During her keynote, Harris emphasized that while working in this “global shelter in place protocol”, there are actually three things leaders need to do.

The first one she raised was visibility. “Your people need to see you. They want something that represents some type of certainty, so they need to see you.” She pointed out that even if it would be via a video screen, it doesn’t matter, but your team needs to see you.

Secondly, Harris mentioned transparency. “You need to make sure that they know what you know and when you know it. And when you don’t know something, you should be transparent about that.” This is central especially when things are challenging and unsure. “Transparency also engenders trust,” Harris emphasized.

The third piece of advice Harris gave us was empathy. She highlighted that empathy is critical in this situation, as your team is likely to be stressed and scared. As a leader, you need to understand that, and show that you understand. “And again, it will engender trust, and it will deepen the relationship”, she argued.


Carla_Harris_ScreenshotFrom Brian Halligan's Q&A during "The New Normal"

Leadership Challenges in the New Normal

During the Q&A session between Carla Harris and Christin Bøsterud, EY Norway Managing Partner, a few current leadership challenges were raised, and during the discussion, Harris provided her insights on how to deal with them.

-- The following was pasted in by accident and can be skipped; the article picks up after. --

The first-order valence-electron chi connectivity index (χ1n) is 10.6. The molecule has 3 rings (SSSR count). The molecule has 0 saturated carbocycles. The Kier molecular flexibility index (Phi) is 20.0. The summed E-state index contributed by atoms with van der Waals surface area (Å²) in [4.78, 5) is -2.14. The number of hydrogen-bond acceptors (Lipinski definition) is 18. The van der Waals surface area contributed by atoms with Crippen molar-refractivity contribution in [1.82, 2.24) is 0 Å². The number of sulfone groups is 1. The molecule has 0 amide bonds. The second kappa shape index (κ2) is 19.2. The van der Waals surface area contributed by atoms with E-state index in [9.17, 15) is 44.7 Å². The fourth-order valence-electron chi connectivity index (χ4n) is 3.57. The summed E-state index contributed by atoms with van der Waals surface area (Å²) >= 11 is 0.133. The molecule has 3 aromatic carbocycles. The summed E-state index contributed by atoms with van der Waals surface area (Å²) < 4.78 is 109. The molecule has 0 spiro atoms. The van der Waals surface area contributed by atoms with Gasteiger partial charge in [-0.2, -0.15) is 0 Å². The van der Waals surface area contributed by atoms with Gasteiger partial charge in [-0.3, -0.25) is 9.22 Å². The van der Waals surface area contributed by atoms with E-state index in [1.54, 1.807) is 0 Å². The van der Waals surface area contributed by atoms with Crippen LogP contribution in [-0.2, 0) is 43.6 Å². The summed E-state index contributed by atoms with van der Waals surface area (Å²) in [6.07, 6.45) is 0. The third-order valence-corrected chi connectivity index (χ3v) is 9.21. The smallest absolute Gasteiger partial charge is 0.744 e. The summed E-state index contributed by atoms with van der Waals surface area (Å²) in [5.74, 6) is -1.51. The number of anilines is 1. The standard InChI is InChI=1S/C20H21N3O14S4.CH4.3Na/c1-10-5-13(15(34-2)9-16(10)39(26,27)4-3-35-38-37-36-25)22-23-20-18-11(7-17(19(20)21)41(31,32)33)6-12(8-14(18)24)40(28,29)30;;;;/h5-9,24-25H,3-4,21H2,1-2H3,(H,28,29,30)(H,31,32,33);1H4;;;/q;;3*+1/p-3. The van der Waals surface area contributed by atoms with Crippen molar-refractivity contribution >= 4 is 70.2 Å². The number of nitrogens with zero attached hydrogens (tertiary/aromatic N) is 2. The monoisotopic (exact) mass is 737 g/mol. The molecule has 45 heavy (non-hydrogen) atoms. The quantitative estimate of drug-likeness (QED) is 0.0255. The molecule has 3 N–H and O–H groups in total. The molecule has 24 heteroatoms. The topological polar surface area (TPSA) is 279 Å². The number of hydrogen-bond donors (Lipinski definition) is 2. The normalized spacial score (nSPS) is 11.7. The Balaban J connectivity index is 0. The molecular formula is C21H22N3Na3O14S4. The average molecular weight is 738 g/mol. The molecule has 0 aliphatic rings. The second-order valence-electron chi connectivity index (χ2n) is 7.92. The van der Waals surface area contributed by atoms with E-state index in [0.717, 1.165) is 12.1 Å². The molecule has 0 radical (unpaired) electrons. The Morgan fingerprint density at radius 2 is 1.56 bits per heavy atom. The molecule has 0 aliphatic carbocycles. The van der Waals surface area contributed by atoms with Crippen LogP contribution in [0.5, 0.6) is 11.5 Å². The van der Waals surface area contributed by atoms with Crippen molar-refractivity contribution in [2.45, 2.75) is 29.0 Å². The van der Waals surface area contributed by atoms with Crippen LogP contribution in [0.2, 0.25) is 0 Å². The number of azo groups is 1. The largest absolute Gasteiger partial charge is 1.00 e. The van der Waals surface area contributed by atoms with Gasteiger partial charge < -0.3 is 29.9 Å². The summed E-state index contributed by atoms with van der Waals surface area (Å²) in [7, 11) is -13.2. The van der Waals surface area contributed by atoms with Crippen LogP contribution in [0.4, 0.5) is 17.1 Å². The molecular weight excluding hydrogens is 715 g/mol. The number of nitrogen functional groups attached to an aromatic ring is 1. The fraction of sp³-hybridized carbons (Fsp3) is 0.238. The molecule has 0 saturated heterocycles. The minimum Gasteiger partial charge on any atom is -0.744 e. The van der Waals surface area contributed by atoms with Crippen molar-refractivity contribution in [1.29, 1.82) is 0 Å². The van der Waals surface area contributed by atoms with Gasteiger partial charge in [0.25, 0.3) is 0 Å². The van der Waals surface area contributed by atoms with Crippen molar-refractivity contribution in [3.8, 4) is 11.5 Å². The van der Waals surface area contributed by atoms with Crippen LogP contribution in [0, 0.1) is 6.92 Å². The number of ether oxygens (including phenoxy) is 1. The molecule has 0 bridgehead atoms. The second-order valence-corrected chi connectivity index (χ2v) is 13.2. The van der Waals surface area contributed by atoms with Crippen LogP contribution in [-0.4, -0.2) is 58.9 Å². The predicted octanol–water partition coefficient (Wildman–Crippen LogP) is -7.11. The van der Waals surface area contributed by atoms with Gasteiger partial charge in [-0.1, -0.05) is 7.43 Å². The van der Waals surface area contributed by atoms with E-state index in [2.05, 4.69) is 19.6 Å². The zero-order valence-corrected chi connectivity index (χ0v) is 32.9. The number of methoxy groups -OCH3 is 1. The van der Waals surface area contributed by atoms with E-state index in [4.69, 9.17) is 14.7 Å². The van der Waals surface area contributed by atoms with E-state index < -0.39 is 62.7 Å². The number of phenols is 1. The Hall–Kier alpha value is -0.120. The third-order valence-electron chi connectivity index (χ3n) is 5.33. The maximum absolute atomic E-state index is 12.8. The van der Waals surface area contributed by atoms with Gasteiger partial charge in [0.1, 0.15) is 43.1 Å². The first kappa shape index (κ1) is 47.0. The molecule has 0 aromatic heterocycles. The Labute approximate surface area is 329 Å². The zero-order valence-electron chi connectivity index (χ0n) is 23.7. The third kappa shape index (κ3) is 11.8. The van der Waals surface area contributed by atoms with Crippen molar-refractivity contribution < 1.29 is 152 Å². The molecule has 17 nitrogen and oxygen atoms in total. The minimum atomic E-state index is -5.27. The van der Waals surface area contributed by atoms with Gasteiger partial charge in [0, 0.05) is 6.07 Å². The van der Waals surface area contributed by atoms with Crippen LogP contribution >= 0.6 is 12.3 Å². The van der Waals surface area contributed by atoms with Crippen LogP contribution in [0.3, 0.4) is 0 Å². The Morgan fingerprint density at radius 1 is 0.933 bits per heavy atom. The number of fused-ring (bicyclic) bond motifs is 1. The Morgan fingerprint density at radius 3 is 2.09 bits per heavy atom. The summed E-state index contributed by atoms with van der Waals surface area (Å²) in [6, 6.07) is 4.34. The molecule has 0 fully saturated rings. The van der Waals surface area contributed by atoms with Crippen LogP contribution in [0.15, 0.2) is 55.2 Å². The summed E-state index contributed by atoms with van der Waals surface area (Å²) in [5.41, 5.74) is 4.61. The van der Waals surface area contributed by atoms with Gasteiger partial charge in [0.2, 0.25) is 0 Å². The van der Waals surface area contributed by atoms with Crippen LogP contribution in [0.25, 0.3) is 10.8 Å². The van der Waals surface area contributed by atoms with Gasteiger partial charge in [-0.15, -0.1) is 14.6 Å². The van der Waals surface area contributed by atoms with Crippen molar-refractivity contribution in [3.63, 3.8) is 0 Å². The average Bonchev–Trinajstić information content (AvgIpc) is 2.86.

First, Harris mentioned that creating and developing a company culture can be a challenge now as we are mostly working remotely. She argued that before a company culture was defined more easily, simply, by people being in the same place. Now, leaders need to put more thought into it and figure out new ways to create and develop their culture remotely. “Think about what really is important. Is it important that people do things a certain way or is it important that they actually get it done?”, Harris asked.

Another challenge that came up in the discussion, was the difficulty to innovate in this remote setting. However, Harris didn’t find this to be a problem. She mentioned that there are numerous digital tools that allow us to get together and communicate. Harris also pointed out that for many people this might be even an easier setting to innovate. “I think that outside of the confines of the way things used to happen, and outside of the confines of physical buildings, people can actually be far more innovative. This shelter in place environment has created a level playing field.”